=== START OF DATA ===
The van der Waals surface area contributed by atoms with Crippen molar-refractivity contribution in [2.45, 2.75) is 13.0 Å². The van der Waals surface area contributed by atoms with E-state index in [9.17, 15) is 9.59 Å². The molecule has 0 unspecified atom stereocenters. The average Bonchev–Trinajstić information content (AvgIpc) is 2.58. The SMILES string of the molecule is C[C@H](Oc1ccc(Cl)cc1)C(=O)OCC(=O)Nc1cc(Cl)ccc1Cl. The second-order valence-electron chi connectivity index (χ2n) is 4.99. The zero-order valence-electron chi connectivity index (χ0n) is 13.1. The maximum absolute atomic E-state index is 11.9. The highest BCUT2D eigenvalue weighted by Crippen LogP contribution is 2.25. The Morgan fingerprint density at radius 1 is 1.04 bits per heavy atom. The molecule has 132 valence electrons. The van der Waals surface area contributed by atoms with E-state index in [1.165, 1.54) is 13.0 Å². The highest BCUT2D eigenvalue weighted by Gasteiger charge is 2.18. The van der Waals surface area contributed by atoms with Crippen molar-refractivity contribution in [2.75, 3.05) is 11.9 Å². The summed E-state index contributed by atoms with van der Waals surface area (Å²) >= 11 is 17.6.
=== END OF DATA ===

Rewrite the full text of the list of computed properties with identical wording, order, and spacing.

The van der Waals surface area contributed by atoms with Crippen molar-refractivity contribution in [2.45, 2.75) is 13.0 Å². The van der Waals surface area contributed by atoms with E-state index in [9.17, 15) is 9.59 Å². The molecule has 0 unspecified atom stereocenters. The average Bonchev–Trinajstić information content (AvgIpc) is 2.58. The SMILES string of the molecule is C[C@H](Oc1ccc(Cl)cc1)C(=O)OCC(=O)Nc1cc(Cl)ccc1Cl. The second-order valence-electron chi connectivity index (χ2n) is 4.99. The zero-order valence-electron chi connectivity index (χ0n) is 13.1. The maximum absolute atomic E-state index is 11.9. The highest BCUT2D eigenvalue weighted by Crippen LogP contribution is 2.25. The Morgan fingerprint density at radius 1 is 1.04 bits per heavy atom. The molecule has 132 valence electrons. The van der Waals surface area contributed by atoms with E-state index in [1.165, 1.54) is 13.0 Å². The highest BCUT2D eigenvalue weighted by Gasteiger charge is 2.18. The van der Waals surface area contributed by atoms with Crippen molar-refractivity contribution in [2.75, 3.05) is 11.9 Å². The summed E-state index contributed by atoms with van der Waals surface area (Å²) >= 11 is 17.6.